Chairman of the Civil Society Platform on Oil and Gas has demanded that the Special Prosecutor looks into allegations of nepotism in investigations into the Agyapa Royalties deal.

Dr Steve Manteaw’s comment follows the Finance Ministry’s suspension of the planned launch of the Initial Public Offer (IPO) amid the Special Prosecutor Martin Amidu’s ongoing corruption risk assessment of the transaction.

Speaking on Prime Morning Tuesday, he said the CSOs are particularly interested in the appointment of directors and legal advisors for the company.

“Issues that have been raised border on corruption, which include the manner of the appointment of directors of the company. Concerns have also been raised about cronyism, nepotism, etc.

“Again, the process itself appears to have not been made very clear, and the manner of appointment of legal advisors also raises some concerns,” he said.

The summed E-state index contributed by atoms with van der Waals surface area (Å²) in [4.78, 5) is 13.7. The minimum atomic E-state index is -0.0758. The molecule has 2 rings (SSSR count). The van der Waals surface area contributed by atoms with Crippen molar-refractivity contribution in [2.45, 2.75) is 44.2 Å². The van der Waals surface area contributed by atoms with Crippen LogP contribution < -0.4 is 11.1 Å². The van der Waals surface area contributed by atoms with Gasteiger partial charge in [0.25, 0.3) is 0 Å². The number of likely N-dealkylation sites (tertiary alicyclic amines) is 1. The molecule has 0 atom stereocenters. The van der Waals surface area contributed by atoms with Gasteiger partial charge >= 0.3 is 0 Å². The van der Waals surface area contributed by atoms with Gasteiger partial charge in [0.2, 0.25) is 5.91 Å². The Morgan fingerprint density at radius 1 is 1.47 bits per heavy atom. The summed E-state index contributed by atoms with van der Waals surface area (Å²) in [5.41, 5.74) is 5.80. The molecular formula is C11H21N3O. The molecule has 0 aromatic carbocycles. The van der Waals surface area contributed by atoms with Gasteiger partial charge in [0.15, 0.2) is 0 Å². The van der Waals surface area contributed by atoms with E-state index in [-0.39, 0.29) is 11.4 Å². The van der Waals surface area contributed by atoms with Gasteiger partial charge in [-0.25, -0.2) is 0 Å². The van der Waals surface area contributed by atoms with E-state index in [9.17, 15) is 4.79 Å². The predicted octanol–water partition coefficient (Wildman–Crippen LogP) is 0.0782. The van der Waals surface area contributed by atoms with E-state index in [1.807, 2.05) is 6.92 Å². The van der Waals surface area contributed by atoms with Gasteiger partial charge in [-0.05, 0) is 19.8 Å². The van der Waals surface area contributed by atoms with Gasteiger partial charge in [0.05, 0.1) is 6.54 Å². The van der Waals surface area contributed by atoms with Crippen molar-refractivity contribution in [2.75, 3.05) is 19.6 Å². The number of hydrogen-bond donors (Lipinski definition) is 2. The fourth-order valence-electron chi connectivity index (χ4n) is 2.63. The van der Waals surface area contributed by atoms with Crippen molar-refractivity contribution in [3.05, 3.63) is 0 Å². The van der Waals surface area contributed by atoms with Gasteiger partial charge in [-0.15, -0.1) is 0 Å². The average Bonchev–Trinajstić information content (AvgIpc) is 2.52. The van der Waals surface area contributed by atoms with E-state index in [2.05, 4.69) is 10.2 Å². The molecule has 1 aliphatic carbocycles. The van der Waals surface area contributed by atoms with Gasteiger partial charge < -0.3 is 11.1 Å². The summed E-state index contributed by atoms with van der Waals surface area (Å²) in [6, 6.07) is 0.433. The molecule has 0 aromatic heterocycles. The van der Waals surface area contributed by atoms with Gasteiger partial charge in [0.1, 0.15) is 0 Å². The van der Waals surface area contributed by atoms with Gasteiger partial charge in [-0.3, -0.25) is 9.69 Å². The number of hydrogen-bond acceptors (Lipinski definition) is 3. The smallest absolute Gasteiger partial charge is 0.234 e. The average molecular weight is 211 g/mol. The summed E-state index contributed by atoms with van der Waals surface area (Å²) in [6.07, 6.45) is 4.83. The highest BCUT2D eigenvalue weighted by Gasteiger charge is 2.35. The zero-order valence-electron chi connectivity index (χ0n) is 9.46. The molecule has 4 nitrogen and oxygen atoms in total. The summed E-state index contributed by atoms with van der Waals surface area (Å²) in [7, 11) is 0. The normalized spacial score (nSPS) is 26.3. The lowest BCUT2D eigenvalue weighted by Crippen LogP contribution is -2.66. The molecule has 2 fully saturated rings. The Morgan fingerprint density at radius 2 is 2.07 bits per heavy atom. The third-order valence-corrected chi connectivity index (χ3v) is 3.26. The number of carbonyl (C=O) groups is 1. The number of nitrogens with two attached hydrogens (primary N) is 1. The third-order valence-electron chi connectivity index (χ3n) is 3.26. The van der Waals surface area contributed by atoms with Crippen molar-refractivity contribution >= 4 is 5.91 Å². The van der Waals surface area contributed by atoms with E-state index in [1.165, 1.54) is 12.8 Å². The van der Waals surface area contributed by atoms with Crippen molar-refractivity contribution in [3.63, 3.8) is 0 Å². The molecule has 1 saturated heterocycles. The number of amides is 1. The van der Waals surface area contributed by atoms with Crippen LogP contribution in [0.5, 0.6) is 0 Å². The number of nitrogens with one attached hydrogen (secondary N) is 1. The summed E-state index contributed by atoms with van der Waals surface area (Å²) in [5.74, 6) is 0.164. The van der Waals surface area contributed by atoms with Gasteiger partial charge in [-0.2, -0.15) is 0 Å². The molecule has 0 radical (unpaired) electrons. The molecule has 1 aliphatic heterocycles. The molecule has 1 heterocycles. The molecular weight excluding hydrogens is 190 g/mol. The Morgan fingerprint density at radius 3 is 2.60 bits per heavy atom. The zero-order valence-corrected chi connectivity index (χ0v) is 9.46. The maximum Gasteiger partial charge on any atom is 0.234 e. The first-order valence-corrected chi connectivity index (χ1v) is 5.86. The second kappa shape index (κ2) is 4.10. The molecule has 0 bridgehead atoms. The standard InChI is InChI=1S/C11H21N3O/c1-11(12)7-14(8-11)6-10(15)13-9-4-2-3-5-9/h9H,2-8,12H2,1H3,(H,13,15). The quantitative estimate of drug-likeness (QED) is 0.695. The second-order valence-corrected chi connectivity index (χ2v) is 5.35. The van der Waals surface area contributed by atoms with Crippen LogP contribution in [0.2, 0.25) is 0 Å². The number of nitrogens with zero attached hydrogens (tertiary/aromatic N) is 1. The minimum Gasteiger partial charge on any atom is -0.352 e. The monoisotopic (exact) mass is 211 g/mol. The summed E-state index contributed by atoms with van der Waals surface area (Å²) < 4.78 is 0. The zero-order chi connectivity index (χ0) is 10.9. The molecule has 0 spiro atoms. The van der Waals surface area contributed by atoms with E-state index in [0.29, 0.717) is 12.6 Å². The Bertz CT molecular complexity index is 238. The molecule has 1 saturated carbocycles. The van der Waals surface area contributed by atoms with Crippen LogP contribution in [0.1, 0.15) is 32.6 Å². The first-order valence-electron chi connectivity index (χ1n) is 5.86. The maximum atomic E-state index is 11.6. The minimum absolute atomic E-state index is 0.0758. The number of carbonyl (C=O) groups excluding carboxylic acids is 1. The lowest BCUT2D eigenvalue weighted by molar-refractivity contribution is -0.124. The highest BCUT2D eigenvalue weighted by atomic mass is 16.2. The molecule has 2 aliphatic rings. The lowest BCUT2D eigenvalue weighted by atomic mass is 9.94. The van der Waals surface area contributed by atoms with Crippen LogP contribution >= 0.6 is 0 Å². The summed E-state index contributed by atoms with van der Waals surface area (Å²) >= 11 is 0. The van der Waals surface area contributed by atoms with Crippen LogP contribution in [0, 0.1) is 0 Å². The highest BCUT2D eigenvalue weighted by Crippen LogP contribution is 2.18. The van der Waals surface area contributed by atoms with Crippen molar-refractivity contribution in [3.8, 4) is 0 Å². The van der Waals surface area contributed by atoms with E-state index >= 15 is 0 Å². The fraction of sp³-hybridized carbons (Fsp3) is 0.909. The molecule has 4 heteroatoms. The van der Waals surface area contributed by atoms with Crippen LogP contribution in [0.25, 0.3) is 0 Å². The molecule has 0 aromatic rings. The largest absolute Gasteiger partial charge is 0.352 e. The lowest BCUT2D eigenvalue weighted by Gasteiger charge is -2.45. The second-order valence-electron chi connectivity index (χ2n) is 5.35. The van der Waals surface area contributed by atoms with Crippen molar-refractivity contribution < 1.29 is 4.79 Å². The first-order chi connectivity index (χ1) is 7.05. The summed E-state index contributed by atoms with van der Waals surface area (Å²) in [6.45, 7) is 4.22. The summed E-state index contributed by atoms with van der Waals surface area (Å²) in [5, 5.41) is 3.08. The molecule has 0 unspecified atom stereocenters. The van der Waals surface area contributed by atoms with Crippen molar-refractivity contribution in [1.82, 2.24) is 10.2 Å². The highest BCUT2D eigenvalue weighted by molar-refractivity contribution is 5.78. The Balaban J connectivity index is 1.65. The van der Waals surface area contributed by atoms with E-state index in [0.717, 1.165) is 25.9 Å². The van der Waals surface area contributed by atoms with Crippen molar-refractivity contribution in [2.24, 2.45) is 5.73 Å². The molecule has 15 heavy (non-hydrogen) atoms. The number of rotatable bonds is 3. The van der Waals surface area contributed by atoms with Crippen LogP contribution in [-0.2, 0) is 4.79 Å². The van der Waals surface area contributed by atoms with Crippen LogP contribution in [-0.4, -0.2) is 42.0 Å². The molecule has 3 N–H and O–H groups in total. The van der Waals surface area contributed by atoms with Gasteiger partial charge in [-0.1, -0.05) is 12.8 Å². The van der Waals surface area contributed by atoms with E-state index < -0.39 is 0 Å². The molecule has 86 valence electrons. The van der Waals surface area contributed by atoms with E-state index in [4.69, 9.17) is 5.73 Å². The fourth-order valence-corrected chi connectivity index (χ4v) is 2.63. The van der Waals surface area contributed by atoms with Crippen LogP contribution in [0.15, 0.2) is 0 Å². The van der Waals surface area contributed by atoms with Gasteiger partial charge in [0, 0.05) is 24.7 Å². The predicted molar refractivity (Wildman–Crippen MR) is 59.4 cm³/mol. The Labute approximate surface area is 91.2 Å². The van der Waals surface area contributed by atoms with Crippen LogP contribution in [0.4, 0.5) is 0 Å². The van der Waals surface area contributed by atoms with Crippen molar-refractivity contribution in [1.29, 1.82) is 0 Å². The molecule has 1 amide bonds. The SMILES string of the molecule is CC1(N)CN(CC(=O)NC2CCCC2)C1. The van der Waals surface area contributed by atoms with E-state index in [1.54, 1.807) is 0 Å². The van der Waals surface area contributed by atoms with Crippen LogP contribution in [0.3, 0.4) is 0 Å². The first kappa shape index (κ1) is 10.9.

He maintained that in as much as all issues cannot be addressed by the Special Prosecutors investigations, the appointment processes of the company is one that needs to be critically checked.

The Finance Ministry in the letter indicating the IPO’s suspension explained that the move is to allow the Office of the Special Prosecutor ample time to conduct its corruption risk assessment regarding the transaction.

The decision to halt the process comes on the back of calls by the OSP for more information on the deal which will inform the way forward as to its benefits to Ghana.


The Minority in Parliament had demanded the withdrawal of the contract with Agyapa Mineral Royalties Limited over what it believes is an opaque attempt by the NPP-led administration to siphon public funds for their parochial interest.

The Special Prosecutor, in September, began a probe into the controversial Agyapa Mineral Royalties deal and wrote officially to Parliament requesting for information on the deal.

Under the agreement, Agyapa Mineral Royalties Limited has been incorporated in Jersey near UK to receive and manage royalties from 16 gold mining leases over the next 15 years or so.